In the past few months, the issue of sexual harassment and assault has become the topic of national conversation in the United States, with scandals coming to light not just in Hollywood, but also in the judiciary, the corporate world and the Congress.
Such misconduct stems from the same root cause of abuse of power, according to State Sen. Connie M. Leyva of California.
She pointed out that abusing power for sexual gratification is an age-old problem and “without meaningful channels to report and respond” to such cases, there may be no change.
Leyva authored the SB500 bill which was signed into law in October 2017 by California Gov. Jerry Brown. The SB500, was passed in both houses of the Legislature without a single “no” vote.
Law Address ‘Sextortion
Under this law, with the addition of “just a few words” to the state’s extortion statute, the law helps protect Californians from “sextortion” by offering clear channels for reporting such abuse to law enforcement authorities and also empower prosecutors with tools for seeking accountability from offenders.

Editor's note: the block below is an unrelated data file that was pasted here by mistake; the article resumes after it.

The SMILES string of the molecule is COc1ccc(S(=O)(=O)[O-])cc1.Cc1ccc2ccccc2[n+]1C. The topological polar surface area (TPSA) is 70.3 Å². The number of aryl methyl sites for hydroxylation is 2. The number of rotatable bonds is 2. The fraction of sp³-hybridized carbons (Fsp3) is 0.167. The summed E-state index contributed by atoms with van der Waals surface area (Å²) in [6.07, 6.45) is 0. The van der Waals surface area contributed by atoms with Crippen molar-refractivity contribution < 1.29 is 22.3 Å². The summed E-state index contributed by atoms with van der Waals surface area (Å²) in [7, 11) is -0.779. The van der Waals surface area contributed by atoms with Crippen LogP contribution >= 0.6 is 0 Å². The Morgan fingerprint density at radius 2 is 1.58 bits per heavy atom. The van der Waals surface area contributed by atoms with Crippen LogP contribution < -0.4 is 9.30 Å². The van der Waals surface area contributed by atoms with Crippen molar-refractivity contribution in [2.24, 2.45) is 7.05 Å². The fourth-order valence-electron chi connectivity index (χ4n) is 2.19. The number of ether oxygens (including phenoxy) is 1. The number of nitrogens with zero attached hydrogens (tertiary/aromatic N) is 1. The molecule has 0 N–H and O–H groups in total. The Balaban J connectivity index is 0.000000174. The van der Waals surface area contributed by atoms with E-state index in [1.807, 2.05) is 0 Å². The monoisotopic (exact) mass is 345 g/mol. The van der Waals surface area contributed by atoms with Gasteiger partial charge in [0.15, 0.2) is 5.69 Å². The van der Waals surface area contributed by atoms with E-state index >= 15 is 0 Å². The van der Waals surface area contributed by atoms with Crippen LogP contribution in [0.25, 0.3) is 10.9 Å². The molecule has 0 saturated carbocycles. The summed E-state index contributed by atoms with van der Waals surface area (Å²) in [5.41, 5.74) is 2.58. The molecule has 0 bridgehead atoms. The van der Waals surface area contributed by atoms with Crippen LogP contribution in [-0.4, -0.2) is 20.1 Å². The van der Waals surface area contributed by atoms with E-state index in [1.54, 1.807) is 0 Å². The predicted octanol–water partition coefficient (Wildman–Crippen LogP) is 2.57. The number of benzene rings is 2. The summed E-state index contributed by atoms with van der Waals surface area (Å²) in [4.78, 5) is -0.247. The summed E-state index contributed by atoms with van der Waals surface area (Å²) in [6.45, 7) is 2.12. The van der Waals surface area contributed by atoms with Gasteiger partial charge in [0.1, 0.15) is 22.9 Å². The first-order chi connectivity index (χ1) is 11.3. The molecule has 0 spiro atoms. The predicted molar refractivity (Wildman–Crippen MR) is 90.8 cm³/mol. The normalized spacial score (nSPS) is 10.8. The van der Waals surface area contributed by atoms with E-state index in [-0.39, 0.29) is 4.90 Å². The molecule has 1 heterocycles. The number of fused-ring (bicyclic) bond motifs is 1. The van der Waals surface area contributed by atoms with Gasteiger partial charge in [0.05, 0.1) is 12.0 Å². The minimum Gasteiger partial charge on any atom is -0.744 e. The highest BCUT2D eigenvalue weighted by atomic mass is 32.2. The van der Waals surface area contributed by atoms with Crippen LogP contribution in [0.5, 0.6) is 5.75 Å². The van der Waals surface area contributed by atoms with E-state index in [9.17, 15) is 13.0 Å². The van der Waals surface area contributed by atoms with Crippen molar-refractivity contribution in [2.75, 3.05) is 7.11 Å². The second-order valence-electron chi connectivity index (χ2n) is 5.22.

“Sextortion” is an act wherein the currency involved is sex or sexual images rather than money, and is fundamentally an abuse of power according to Leyva.
Protection In the Digital Age
The problem of ‘sextortion’ has gained additional relevance in the digital age with Internet and social media becoming a prime channel of communication.
Since these crimes are too difficult for victims to rely on civil remedies alone, law enforcement authorities must be provided with appropriate tools. With the introduction of SB500 prosecutors will be able to bring such sexual perpetrators to justice via the criminal courts.
According to Leyva , abusers use technology and social media while remaining shielded in order to terrorise victims who are more often than not girls and women . There must be measures put in place for having full and safe access to Internet technologies and social media, she said.
States Must Take Action
All states must take action to update their laws in order to ensure that abuses of power like sexual extortion do not go unpunished.
Several other U.S. states have taken legal action to tackle sextortion offenders. Utah, Arkansas Alabama, and Texas are some of the states that have passed legislation in 2017 that are similar to the SB500.
Bills to fight sexual extortion are currently pending several other states like Arizona, New York, the District of Columbia and New Jersey. Additionally, federal legislation has been introduced with bipartisan sponsors.